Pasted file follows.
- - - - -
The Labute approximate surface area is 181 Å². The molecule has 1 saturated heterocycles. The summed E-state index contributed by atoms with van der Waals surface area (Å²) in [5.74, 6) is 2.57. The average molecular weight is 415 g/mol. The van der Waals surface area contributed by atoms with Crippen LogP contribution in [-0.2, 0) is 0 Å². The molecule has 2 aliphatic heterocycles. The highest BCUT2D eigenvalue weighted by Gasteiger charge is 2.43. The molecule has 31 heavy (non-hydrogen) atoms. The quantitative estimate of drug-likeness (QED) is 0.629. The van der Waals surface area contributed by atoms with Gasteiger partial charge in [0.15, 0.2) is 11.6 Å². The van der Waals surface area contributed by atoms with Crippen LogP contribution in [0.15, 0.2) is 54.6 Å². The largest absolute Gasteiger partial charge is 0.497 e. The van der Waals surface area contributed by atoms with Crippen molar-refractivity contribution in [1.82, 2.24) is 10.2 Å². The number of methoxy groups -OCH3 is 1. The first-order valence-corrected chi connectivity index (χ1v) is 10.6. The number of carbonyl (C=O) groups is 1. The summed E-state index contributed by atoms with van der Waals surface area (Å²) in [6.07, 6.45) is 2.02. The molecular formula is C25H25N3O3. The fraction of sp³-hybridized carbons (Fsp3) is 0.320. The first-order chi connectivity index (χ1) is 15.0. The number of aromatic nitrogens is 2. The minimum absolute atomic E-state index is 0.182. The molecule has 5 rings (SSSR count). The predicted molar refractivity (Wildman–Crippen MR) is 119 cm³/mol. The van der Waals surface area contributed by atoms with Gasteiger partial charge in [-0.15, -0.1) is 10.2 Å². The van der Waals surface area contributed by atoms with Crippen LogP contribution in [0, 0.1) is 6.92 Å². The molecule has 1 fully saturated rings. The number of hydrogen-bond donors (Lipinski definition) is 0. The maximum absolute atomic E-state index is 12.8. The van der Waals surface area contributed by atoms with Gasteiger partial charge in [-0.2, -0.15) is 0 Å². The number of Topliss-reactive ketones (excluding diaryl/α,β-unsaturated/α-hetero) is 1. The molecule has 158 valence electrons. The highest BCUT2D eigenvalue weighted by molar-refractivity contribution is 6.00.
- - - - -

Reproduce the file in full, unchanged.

The Labute approximate surface area is 181 Å². The molecule has 1 saturated heterocycles. The summed E-state index contributed by atoms with van der Waals surface area (Å²) in [5.74, 6) is 2.57. The average molecular weight is 415 g/mol. The van der Waals surface area contributed by atoms with Crippen LogP contribution in [-0.2, 0) is 0 Å². The molecule has 2 aliphatic heterocycles. The highest BCUT2D eigenvalue weighted by Gasteiger charge is 2.43. The molecule has 31 heavy (non-hydrogen) atoms. The quantitative estimate of drug-likeness (QED) is 0.629. The van der Waals surface area contributed by atoms with Gasteiger partial charge in [0.15, 0.2) is 11.6 Å². The van der Waals surface area contributed by atoms with Crippen LogP contribution in [0.15, 0.2) is 54.6 Å². The largest absolute Gasteiger partial charge is 0.497 e. The van der Waals surface area contributed by atoms with Crippen molar-refractivity contribution in [1.82, 2.24) is 10.2 Å². The number of methoxy groups -OCH3 is 1. The first-order valence-corrected chi connectivity index (χ1v) is 10.6. The number of carbonyl (C=O) groups is 1. The summed E-state index contributed by atoms with van der Waals surface area (Å²) in [6.07, 6.45) is 2.02. The molecular formula is C25H25N3O3. The fraction of sp³-hybridized carbons (Fsp3) is 0.320. The first-order chi connectivity index (χ1) is 15.0. The number of aromatic nitrogens is 2. The minimum absolute atomic E-state index is 0.182. The molecule has 5 rings (SSSR count). The predicted molar refractivity (Wildman–Crippen MR) is 119 cm³/mol. The van der Waals surface area contributed by atoms with Gasteiger partial charge in [-0.15, -0.1) is 10.2 Å². The van der Waals surface area contributed by atoms with Crippen LogP contribution in [0, 0.1) is 6.92 Å². The molecule has 1 fully saturated rings. The number of hydrogen-bond donors (Lipinski definition) is 0. The maximum absolute atomic E-state index is 12.8. The van der Waals surface area contributed by atoms with Gasteiger partial charge in [-0.2, -0.15) is 0 Å². The number of Topliss-reactive ketones (excluding diaryl/α,β-unsaturated/α-hetero) is 1. The molecule has 158 valence electrons. The highest BCUT2D eigenvalue weighted by molar-refractivity contribution is 6.00.